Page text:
Reporter's Notebook: Censorship and intimidation -Covering the Hidalgo County GOP
The Hidalgo County GOP County Executive Committee meeting is, in theory, an open meeting. This was only my second time attending, my first time, alone.
Previously, my colleague, Gaige, and I had attended the September meeting, which was mostly uneventful. Many people greeted us amiably. However, as the only reporters and non-political affiliates, we expected glares, and there were plenty.
I was aware that multiple people in the county chapter, outside of the county chapter and even outside of politics, had shared accounts of alleged negative experiences with members of the executive committee consisting of harassment, assault, defamation and anonymous complaints to their employers.
While everything we had heard indicated recording the proceedings was allowed, we chose to take extra precautions and to do so in a concealed way. If asked, I would disclose that I was recording. Nobody did ask. At the meeting, I saw many people openly recording, and I even took my phone out to snap a few pictures.
Secure in the knowledge that there had been no objections to my recording up to that point, I chose to follow my previous plan and leave my Zoom H6N recording in my backpack. I had dressed in all black so that my bright purple press badge stood out. I wanted it to be clear that I was a reporter. I was in no way trying to hide that fact.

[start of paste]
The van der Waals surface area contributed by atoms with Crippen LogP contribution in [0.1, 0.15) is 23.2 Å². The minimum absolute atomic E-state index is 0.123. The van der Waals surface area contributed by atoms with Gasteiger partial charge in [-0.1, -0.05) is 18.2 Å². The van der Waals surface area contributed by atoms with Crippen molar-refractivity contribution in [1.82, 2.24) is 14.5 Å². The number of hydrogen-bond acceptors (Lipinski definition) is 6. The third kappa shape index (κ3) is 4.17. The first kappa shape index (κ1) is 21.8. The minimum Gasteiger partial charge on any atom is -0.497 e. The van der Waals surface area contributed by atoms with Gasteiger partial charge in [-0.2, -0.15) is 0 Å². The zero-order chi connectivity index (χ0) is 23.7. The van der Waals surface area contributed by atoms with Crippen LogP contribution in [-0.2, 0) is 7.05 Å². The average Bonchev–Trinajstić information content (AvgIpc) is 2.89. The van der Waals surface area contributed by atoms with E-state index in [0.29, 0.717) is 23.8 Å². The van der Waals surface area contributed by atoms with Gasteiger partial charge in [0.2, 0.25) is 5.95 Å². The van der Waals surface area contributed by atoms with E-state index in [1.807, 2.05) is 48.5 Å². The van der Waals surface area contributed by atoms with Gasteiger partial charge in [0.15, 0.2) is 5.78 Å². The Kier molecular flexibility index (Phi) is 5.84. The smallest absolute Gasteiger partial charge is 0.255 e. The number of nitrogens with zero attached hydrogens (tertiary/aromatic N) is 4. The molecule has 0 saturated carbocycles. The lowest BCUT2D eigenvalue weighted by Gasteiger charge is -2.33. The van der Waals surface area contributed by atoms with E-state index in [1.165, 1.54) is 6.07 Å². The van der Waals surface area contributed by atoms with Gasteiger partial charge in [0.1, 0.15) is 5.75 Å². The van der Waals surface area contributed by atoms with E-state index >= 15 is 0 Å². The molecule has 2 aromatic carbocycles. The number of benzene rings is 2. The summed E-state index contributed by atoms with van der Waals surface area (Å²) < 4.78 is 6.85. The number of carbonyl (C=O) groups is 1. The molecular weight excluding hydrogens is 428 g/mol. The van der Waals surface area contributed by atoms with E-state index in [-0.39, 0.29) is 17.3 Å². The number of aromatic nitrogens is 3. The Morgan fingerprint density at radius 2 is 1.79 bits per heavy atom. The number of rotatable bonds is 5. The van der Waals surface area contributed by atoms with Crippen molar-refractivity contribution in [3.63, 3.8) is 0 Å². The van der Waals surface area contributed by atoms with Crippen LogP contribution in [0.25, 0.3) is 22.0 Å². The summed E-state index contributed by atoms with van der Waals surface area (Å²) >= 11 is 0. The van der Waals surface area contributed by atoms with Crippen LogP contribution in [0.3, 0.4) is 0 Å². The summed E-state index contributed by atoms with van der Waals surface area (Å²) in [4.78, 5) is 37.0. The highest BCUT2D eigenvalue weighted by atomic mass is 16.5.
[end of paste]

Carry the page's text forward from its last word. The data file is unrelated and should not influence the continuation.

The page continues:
I attended this meeting, primarily, because one of my sources and an alleged victim of Aron Peña, Brandy Perez, had prepared a speech to accompany her motion to remove Hidalgo County Chairwoman, Adrienne Peña-Garza, from her position. However, it’s worth noting that the previous day, Brandy’s friend, Cadence Vaughan, had filed a lawsuit against Peña Garza and Aron Peña, for sexual assault. But I had not covered that story; reporter Gaige Davila had.
After arriving alone, with a clear purpose, perfectly visible name tag and some form of documentation, in case things went awry, I texted Gaige to let him know that I was about to go in and was following a couple walking towards the building. Before entering I sent a quick text, telling Brandy I was there.
I lined up to sign in, then wrote my name, phone number and TPR email address on the sign-in sheet. But I left the address line blank. The couple in front of me exchanged pleasantries with those supervising the entrance and then entered the meeting room without issue. Not me.
A woman, who I now know is someone named Alma, saw my badge and asked what media outlet I was associated with. This exchange will become Alma’s justification for berating and intimidating me before threatening to call the cops. But in that moment, I thought my status as a reporter who had previously attended this gathering was clear, so I misunderstood and thought she was asking about the person I was with.
“Are you with anyone?” she asked.
“Yeah, they’re coming, though. Brandy,” I said.
“Who?” Alma said.
“She’s a precinct chair,” I replied.